Molecular genetics approaches in zebrafish research are hampered by the lack of a ubiquitous transgene driver element that is active at all developmental stages. Here, we report the isolation and characterization of the zebrafish ubiquitin (ubi) promoter, which drives constitutive transgene expression during all developmental stages and analyzed adult organs. Notably, ubi expresses in all blood cell lineages, and we demonstrate the application of ubi-driven fluorophore transgenics in hematopoietic transplantation experiments to assess true multilineage potential of engrafted cells. We further generated transgenic zebrafish that express ubiquitous 4-hydroxytamoxifen-controlled Cre recombinase activity from a ubi:cre(ERt2) transgene, as well as ubi:loxP-EGFP-loxP-mCherry (ubi:Switch) transgenics and show their use as a constitutive fluorescent lineage tracing reagent. The ubi promoter and the transgenic lines presented here thus provide a broad resource and important advancement for transgenic applications in zebrafish.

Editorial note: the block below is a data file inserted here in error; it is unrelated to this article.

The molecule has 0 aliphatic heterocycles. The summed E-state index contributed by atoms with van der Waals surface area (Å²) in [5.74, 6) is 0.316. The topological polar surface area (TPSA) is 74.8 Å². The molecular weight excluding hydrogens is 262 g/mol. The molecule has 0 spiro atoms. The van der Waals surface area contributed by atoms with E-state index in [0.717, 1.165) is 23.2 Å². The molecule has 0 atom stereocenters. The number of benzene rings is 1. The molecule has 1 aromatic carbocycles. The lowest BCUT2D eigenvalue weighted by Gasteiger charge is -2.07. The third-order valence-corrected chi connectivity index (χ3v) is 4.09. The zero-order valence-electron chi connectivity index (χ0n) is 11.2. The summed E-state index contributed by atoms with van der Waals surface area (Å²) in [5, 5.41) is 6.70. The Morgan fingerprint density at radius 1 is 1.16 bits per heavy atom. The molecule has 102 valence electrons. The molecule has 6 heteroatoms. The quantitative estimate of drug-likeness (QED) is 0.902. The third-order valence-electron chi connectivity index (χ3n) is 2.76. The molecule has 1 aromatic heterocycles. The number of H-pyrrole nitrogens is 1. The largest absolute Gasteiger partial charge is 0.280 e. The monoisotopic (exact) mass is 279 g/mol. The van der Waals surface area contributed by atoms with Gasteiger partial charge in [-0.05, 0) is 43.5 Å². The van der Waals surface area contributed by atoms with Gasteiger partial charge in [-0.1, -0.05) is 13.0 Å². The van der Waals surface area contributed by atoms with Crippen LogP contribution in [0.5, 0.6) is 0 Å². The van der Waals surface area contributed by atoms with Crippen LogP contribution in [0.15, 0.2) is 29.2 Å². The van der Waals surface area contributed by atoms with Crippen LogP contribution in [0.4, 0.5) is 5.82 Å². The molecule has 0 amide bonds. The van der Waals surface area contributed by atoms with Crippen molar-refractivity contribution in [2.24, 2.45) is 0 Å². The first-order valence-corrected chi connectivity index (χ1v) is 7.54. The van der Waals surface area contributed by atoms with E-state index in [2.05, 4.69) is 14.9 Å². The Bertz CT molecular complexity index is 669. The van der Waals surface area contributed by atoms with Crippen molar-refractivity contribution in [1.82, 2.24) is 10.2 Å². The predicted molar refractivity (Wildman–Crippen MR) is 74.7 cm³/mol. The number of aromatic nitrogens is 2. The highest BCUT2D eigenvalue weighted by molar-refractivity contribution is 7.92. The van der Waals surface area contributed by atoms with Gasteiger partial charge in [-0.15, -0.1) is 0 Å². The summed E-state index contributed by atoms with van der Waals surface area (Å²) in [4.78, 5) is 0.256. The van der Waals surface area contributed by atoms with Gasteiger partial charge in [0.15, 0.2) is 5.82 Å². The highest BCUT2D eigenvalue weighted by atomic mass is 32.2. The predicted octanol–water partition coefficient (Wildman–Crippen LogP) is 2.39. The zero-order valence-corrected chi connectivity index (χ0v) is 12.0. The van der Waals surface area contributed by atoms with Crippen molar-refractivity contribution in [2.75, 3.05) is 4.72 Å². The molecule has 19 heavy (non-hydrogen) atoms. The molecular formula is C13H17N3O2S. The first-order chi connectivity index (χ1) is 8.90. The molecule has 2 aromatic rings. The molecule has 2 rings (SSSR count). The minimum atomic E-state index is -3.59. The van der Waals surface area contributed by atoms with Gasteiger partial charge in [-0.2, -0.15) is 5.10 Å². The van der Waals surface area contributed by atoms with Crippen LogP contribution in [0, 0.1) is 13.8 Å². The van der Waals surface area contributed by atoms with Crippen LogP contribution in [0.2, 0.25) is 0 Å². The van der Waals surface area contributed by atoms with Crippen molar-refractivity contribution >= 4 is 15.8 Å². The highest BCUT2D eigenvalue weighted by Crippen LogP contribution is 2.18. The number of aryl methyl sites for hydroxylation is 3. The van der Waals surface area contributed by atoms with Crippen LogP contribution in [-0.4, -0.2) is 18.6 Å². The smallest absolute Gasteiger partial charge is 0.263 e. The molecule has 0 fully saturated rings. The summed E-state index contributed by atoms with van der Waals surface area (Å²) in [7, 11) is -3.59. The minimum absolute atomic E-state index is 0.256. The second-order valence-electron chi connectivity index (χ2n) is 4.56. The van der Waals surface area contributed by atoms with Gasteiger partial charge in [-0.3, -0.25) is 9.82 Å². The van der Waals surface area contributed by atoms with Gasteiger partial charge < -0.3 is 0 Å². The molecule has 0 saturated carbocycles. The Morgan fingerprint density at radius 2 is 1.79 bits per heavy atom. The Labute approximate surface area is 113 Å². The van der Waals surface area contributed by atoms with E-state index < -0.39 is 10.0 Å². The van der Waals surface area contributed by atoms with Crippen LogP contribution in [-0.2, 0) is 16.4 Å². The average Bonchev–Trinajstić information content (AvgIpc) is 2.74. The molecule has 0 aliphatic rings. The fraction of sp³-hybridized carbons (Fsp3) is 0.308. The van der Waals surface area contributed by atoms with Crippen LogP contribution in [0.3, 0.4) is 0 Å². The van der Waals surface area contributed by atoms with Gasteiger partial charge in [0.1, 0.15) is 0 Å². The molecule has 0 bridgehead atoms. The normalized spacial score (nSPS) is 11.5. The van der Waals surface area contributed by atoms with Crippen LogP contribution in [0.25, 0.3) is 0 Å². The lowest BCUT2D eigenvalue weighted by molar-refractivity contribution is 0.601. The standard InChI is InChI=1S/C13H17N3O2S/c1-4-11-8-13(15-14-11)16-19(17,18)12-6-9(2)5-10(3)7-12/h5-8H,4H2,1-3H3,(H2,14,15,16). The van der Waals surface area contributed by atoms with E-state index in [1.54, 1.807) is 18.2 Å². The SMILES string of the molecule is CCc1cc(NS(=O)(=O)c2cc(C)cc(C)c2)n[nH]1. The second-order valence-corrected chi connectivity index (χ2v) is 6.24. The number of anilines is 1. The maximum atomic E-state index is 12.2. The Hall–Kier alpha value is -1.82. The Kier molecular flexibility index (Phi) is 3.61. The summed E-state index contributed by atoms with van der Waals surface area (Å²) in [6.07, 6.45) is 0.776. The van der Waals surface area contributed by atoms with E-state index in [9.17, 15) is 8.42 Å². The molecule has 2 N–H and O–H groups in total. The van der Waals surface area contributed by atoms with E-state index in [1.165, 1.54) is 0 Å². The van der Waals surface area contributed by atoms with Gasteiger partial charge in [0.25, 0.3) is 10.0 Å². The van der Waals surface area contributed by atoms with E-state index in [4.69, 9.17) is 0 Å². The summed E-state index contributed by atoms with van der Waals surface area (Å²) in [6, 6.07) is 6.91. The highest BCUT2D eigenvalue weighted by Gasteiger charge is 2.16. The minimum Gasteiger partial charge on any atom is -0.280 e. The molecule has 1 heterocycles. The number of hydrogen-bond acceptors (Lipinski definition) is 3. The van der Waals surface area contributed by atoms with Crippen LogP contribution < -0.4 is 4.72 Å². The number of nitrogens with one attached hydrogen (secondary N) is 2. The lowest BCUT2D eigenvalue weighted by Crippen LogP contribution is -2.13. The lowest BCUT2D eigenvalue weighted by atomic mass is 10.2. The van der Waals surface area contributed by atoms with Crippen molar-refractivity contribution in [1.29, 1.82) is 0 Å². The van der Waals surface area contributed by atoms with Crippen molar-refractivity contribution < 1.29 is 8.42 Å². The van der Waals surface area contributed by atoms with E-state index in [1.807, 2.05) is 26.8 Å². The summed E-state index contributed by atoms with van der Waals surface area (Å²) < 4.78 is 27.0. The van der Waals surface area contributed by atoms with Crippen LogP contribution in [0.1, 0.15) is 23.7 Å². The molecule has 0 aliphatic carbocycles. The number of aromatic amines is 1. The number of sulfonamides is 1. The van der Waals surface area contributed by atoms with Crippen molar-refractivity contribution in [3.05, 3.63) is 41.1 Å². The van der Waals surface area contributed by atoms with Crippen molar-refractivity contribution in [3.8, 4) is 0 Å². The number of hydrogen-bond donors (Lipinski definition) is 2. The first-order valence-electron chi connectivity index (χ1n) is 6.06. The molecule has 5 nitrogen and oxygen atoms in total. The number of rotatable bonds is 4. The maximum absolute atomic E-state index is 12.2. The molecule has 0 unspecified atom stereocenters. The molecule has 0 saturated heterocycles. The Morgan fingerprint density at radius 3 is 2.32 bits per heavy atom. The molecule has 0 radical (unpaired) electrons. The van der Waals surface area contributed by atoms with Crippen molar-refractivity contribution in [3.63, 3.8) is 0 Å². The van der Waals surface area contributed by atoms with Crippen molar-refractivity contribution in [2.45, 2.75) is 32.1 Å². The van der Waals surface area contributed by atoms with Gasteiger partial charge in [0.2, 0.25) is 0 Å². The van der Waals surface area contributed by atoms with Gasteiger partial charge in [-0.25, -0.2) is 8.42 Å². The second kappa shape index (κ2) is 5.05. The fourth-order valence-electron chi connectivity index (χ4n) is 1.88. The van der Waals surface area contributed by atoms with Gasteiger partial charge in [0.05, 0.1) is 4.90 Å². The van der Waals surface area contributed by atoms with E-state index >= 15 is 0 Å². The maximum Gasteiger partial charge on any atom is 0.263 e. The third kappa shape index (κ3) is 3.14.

Methods in Molecular Biology (Clifton, N.J.). 2011 | Pubmed ID: 21618090